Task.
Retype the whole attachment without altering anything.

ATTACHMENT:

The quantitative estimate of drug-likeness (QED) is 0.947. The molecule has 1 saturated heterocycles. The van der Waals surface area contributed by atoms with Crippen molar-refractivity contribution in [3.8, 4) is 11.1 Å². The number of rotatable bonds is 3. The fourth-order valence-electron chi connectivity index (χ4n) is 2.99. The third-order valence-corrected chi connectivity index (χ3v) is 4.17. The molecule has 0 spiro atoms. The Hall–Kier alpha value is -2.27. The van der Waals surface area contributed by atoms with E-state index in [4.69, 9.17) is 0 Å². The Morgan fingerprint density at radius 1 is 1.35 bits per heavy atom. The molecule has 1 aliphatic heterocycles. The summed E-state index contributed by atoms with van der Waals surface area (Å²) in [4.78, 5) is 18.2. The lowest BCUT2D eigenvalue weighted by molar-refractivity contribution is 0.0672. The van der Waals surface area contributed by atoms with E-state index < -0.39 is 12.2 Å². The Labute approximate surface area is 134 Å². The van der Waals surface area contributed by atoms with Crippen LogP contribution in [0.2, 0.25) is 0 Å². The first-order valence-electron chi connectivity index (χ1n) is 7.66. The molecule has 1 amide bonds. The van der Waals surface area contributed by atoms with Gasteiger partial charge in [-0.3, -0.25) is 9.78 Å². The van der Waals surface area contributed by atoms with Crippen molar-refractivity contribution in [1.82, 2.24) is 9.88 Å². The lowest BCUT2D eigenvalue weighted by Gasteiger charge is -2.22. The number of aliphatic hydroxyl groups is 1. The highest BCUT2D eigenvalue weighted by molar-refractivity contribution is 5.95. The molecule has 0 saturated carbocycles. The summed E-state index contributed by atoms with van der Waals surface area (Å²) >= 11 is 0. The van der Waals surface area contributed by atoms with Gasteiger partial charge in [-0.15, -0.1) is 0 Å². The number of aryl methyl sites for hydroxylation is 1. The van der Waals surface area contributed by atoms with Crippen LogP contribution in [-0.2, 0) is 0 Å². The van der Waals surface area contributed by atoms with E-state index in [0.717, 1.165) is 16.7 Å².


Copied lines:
The quantitative estimate of drug-likeness (QED) is 0.947. The molecule has 1 saturated heterocycles. The van der Waals surface area contributed by atoms with Crippen molar-refractivity contribution in [3.8, 4) is 11.1 Å². The number of rotatable bonds is 3. The fourth-order valence-electron chi connectivity index (χ4n) is 2.99. The third-order valence-corrected chi connectivity index (χ3v) is 4.17. The molecule has 0 spiro atoms. The Hall–Kier alpha value is -2.27. The van der Waals surface area contributed by atoms with E-state index in [4.69, 9.17) is 0 Å². The Morgan fingerprint density at radius 1 is 1.35 bits per heavy atom. The molecule has 1 aliphatic heterocycles. The summed E-state index contributed by atoms with van der Waals surface area (Å²) in [4.78, 5) is 18.2. The lowest BCUT2D eigenvalue weighted by molar-refractivity contribution is 0.0672. The van der Waals surface area contributed by atoms with E-state index < -0.39 is 12.2 Å². The Labute approximate surface area is 134 Å². The van der Waals surface area contributed by atoms with Crippen LogP contribution in [0.2, 0.25) is 0 Å². The first-order valence-electron chi connectivity index (χ1n) is 7.66. The molecule has 1 amide bonds. The van der Waals surface area contributed by atoms with Gasteiger partial charge in [-0.3, -0.25) is 9.78 Å². The van der Waals surface area contributed by atoms with Crippen molar-refractivity contribution in [1.82, 2.24) is 9.88 Å². The lowest BCUT2D eigenvalue weighted by Gasteiger charge is -2.22. The number of aliphatic hydroxyl groups is 1. The highest BCUT2D eigenvalue weighted by molar-refractivity contribution is 5.95. The molecule has 0 saturated carbocycles. The summed E-state index contributed by atoms with van der Waals surface area (Å²) >= 11 is 0. The van der Waals surface area contributed by atoms with Gasteiger partial charge in [-0.15, -0.1) is 0 Å². The number of aryl methyl sites for hydroxylation is 1. The van der Waals surface area contributed by atoms with Crippen LogP contribution in [-0.2, 0) is 0 Å². The van der Waals surface area contributed by atoms with E-state index in [0.717, 1.165) is 16.7 Å².